A Long Walk to Water

Chapter 11

Souther Sudan, 2008

Nya's Story

After the two men left the village, the task of clearing more of the land between the tress began.  It was very hard work.  The smaller trees and bushes had to be burned or pulled out of the ground.  The long grass had to be cut down.  It was dangerou work, too, as poisinous snakes and scorpions hid in the grass.  

Nya was still making the two daily trips to the pond.  Each time she returned, she could see that slowly but surely the patch of clearned earth was growing larger.

The earth was dry and rock-hard.  Nya felt puzzled and doubtful; how could there be water in ground this dry? 

Southern Sudan and Ethiopia, 1985

They buried Uncle in a hole that was two feet deep, a hole that had already been made by some kind of animal.  Out of respect for him, the group walked no more that day but took time to mourn the man who had been their leader

Salva was too numb to think, and when thoughts did come to him, they seemed silly. The time for grief was short, and the walking began again soon after dark.  Despite the numbness in his heart, Salva was amazed to find himself walking faster and more boldly than he had before.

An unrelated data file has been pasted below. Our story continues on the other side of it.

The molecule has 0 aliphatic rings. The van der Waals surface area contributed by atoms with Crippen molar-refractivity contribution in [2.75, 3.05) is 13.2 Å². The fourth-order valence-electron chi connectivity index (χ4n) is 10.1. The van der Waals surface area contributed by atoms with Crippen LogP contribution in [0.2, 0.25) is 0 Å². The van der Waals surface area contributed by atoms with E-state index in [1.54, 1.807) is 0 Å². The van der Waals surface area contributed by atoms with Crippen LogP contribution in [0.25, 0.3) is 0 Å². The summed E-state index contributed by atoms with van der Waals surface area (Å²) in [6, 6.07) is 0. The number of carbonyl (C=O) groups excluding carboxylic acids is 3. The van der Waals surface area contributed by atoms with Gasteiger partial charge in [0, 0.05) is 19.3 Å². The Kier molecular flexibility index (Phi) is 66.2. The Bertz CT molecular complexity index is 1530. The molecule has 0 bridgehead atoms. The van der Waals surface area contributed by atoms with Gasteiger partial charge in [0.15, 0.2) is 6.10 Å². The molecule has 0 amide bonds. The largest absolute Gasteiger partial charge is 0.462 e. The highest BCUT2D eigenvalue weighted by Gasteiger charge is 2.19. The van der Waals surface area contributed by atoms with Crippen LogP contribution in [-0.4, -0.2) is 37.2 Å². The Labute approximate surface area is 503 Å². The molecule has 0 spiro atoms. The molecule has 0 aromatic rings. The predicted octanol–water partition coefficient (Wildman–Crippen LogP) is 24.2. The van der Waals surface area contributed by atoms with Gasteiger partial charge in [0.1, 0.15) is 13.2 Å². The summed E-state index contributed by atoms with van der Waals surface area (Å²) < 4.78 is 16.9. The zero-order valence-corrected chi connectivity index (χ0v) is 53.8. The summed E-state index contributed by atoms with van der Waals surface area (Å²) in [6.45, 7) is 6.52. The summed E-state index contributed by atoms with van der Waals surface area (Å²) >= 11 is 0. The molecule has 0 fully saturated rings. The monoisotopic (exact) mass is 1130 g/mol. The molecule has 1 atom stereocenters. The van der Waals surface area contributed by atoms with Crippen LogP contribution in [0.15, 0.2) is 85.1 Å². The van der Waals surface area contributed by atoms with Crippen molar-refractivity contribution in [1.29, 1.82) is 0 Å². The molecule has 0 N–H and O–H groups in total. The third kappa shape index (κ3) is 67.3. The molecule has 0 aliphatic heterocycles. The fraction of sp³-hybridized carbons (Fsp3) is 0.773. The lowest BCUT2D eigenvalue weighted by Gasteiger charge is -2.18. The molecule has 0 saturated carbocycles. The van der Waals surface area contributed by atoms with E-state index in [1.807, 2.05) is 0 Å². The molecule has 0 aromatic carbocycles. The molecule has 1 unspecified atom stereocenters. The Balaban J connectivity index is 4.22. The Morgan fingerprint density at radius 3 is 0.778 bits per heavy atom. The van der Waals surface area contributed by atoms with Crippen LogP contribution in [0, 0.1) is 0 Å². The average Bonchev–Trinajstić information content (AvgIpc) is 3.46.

Mariel was gone and Uncle was dead.  But Salva knew that even though they were gone they would have wanted Salva to keep going and to never give up.  

Salva thought that this feeling must be why he was able to keep walking even faster than before.  Beneath his terrible sadness he felt stronger.  

Now that Uncle was gone no one in the group looked out for Salva.  They did not share food with him and they did not treat him well.  However, instead of letting this get him down, Salva used it as motivation.  It made him stronger.  Salva thought to himself, 

 They think I am weak and useless. There is no one left to help me. Salva lifted his head proudly, They are wrong and I will prove it. 


Salva arrived at the Itang Refugee Camp in Ethiopia.  He had never seen so many people before in his life.  There were people standing, sitting, crouching, kneeling, and waiting in lines.  It was filled with people of all ages, men, women, girls, small children....but most of the refugees were boys and young men  who had run away from their villages when the war had come, just like him.

Children who arrived at the refugee camp without their families were grouped together, so Salva was separated at once from the rest of the group he had been traveling with.  Now he was with more strangers. 

As Salva walked through the camp with several other boys, he looked closely at every face he passed.  Salva was looking for his family.  He thought to himself If they are here, I wil find them

Salva felt a little strange to be staying in one place.  He was so used to getting up and walking everyday.  The camp was safe from the war and he was even given food, but it still felt strange.